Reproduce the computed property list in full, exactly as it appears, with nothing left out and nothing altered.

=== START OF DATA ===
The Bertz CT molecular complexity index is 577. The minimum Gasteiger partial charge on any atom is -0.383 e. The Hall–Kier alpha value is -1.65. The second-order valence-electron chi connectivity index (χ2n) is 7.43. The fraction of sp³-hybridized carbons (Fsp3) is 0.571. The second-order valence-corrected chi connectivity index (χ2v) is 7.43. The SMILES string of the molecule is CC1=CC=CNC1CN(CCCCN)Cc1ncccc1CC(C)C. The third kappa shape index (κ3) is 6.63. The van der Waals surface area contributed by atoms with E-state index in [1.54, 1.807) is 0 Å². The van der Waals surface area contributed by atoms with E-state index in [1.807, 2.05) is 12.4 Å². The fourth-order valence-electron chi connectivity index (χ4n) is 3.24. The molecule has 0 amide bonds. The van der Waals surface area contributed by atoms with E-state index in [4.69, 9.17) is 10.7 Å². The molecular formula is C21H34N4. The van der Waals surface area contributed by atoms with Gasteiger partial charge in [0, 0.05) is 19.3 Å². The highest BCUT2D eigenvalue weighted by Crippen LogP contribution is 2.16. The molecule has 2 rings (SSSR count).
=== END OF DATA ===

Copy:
The Bertz CT molecular complexity index is 577. The minimum Gasteiger partial charge on any atom is -0.383 e. The Hall–Kier alpha value is -1.65. The second-order valence-electron chi connectivity index (χ2n) is 7.43. The fraction of sp³-hybridized carbons (Fsp3) is 0.571. The second-order valence-corrected chi connectivity index (χ2v) is 7.43. The SMILES string of the molecule is CC1=CC=CNC1CN(CCCCN)Cc1ncccc1CC(C)C. The third kappa shape index (κ3) is 6.63. The van der Waals surface area contributed by atoms with E-state index in [1.54, 1.807) is 0 Å². The van der Waals surface area contributed by atoms with E-state index in [1.807, 2.05) is 12.4 Å². The fourth-order valence-electron chi connectivity index (χ4n) is 3.24. The molecule has 0 amide bonds. The van der Waals surface area contributed by atoms with E-state index in [4.69, 9.17) is 10.7 Å². The molecular formula is C21H34N4. The van der Waals surface area contributed by atoms with Gasteiger partial charge in [0, 0.05) is 19.3 Å². The highest BCUT2D eigenvalue weighted by Crippen LogP contribution is 2.16. The molecule has 2 rings (SSSR count).